Surface modified hopcalite is marketed by the North Carolina Center For Scientific Research, 2000 Aerial Center Parkway, Suite 115, Morrisville, N.C. 27560. It is prepared starting with conventional hopcalite, which is sold by the Callery Chemical Companies, Callery, Pa. The hopcalite is subjected to a chemical plasma reaction process of sufficient field strength to cause sputtering of-the copper, which process is described more fully in U.S. application Ser. No. 07/766,713, U.S. Pat. No. 5,186,903 filed concurrently herewith, the relevant disclosure of which is incorporated by reference herein. Hopcalite which has been surface modified in such a manner (which is referred to throughout this specification as "surface modified hopcalite") is converted to an MnO1.6 catalyst and has a marked increase in the number of active catalytic sites. Not only does such a material possess characteristically improve catalytic properties, but unlike conventional hopcalite it is significantly more impervious to moisture and may be utilized in processes such as wash coating without losing its catalytic effectiveness.
To further increase the moisture resistance of the modified hopcalite, lithium nitrate and/or lithium hydroxide is added to the hopcalite. By way of example, lithium may be added to the hopcalite in an amount of approximately 15% prior to irradiation. When air flow, and particularly moist or damp air, is directed over the catalytic surface, the moisture and carbon dioxide react exothermally with the lithium, producing localized heat. This surface heat acts to keep the catalyst dried out and impervious to the moisture contained in the air stream. Because the heat is localized, it is desirable to ensure a homogeneous distribution of the lithium throughout the catalyst. Preferably also, yttrium is added to the slurry (i.e., after irradiation of the hopcalite/lithium), e.g., in an amount of approximately 3% by weight (relative to the weight of the hopcalite), in order to control the rate of the forward reaction of the exotherm. Lanthanum may also be added in a fractional amount.
Processes for forming a non-woven polyester filter material impregnated with a hopcalite catalyst will now be described.
In a preferred embodiment, catalytic impregnation is effected using a modified hopcalite Type 21215 material in a low temperature wash coat application. In the case of filter 26, the hopcalite is combined with zeolite. The hopcalite is surface-modified as described above, through an electrochemical plasma activation process. The fractions of the metal oxides in this outer coating layer are approximately as follows: manganese dioxide (0.75); copper (II) oxide (0.15); and cobalt (II & III) oxide (0.10). The outer coating layer is applied in an amount such that the outer coating layer constitutes approximately 30% by weight of the total weight of the catalyst and support medium (e.g., non-woven fiber).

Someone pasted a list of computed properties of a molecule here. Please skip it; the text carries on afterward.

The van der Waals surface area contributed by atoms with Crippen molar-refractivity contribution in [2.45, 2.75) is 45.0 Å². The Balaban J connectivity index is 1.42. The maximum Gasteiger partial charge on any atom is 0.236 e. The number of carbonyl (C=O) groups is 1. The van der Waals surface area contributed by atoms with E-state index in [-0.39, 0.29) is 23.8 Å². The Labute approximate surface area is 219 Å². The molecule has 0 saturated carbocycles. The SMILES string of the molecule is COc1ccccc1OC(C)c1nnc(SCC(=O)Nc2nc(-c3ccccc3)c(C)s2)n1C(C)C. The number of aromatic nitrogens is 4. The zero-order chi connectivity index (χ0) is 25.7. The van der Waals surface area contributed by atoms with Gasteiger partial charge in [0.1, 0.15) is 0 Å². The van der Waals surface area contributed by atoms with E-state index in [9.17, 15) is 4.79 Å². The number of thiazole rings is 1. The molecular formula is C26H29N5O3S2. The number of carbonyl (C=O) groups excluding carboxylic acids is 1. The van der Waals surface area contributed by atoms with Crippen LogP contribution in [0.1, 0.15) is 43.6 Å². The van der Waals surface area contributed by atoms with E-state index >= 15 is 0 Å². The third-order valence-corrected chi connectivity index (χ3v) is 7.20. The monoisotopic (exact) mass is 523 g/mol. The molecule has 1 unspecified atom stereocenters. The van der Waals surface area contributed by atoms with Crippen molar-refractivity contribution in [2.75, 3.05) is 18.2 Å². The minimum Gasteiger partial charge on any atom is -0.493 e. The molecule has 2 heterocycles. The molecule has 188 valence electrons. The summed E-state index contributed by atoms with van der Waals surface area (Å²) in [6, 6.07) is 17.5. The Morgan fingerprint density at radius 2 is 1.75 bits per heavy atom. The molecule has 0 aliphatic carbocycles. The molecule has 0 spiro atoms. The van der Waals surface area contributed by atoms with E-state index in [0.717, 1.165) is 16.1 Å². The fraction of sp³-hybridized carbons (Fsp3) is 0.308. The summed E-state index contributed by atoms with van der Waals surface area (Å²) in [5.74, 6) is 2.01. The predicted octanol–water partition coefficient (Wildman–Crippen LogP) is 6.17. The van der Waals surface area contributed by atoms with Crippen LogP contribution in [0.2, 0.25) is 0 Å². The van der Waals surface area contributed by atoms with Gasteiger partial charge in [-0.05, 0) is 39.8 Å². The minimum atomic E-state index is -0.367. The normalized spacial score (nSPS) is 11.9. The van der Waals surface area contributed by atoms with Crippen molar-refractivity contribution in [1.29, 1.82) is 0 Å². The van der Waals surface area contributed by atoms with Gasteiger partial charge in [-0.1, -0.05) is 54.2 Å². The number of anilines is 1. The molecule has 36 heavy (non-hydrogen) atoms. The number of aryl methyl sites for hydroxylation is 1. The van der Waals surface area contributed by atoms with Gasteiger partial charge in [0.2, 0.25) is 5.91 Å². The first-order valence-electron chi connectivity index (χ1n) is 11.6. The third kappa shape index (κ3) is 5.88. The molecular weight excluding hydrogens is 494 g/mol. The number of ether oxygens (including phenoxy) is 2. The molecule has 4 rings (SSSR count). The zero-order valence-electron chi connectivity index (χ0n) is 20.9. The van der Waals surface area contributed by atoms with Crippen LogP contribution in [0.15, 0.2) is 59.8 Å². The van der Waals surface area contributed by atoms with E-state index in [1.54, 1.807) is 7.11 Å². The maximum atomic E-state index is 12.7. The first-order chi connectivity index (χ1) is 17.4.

There are a number of formulations and processes that may be used to provide sufficient catalytic support requirements. The preferred approach is to first coat the polyester non-woven substrate with an alumina wash coat in an aqueous salt solution. Then, using a slurry of finely ground hopcalite (5-20 microns), mixed with the cobalt (II & III) oxide, and an appropriate binder, a thick layer is deposited on the media. After the wash coat is applied to the substrate, the catalytic coated substrate is dipped in a dilute solution of ethyl alcohol and water containing 5% by weight chloroplantic acid. The substrate is then removed and dried in air at 150-200 degrees Fahrenheit, and then heated in a 300-350 degrees Fahrenheit oven for at least 5-7 minutes. Preferably, the carrier temperature should not exceed 300 degrees Fahrenheit. The process of depositing the modified hopcalite is repeated until a level of 30% by weight of wash coat has been reach. It should be noted that the copper manganese, or hopcalite, wash coating deposition process can be substituted by either a spraying operation or a dip-coating operation.
More particularly, in the preferred approach, hopcalite catalyst type 21215, available from Callery Chemical Company in Callery, Pa., is ground in water to a powder form having solder-mean diameter of between 2 and 4 microns and irradiated. A typical slurry composition using the catalytic powder is listed below.
______________________________________Catalyst 21215 powder 100 parts by weightKelzan 0.2 parts by weightBinder 6 parts by weightCobalt II and nitrate hexahydrate 10 parts by weightDeionized water 55 parts by weightoracetic acid 75 parts by weight______________________________________
The binders can be selected from, but not limited to, a silicon resin solvent, a monobasic phosphate or a colloidal silica material. The preferred binder is one that requires a processing temperature of less than 300 degrees Fahrenheit.
The slurry is deposited onto the non-woven material by dipping and air drying at 100-120 degrees Fahrenheit, until a 30% by weight of the 21215 catalyst coat is achieved (i.e., the coating constitutes 30% of the total weight of the catalyst and non-woven material substrate). Other slurry compositions can be substituted, providing an adherent 30% by weight of the catalyst coating to be deposited. In addition, a 4% by weight of the cobalt II & III oxide is applied as part of the coating. This can be provided as a solution, as listed in the table above, or it can be added to the slurry in a powder form.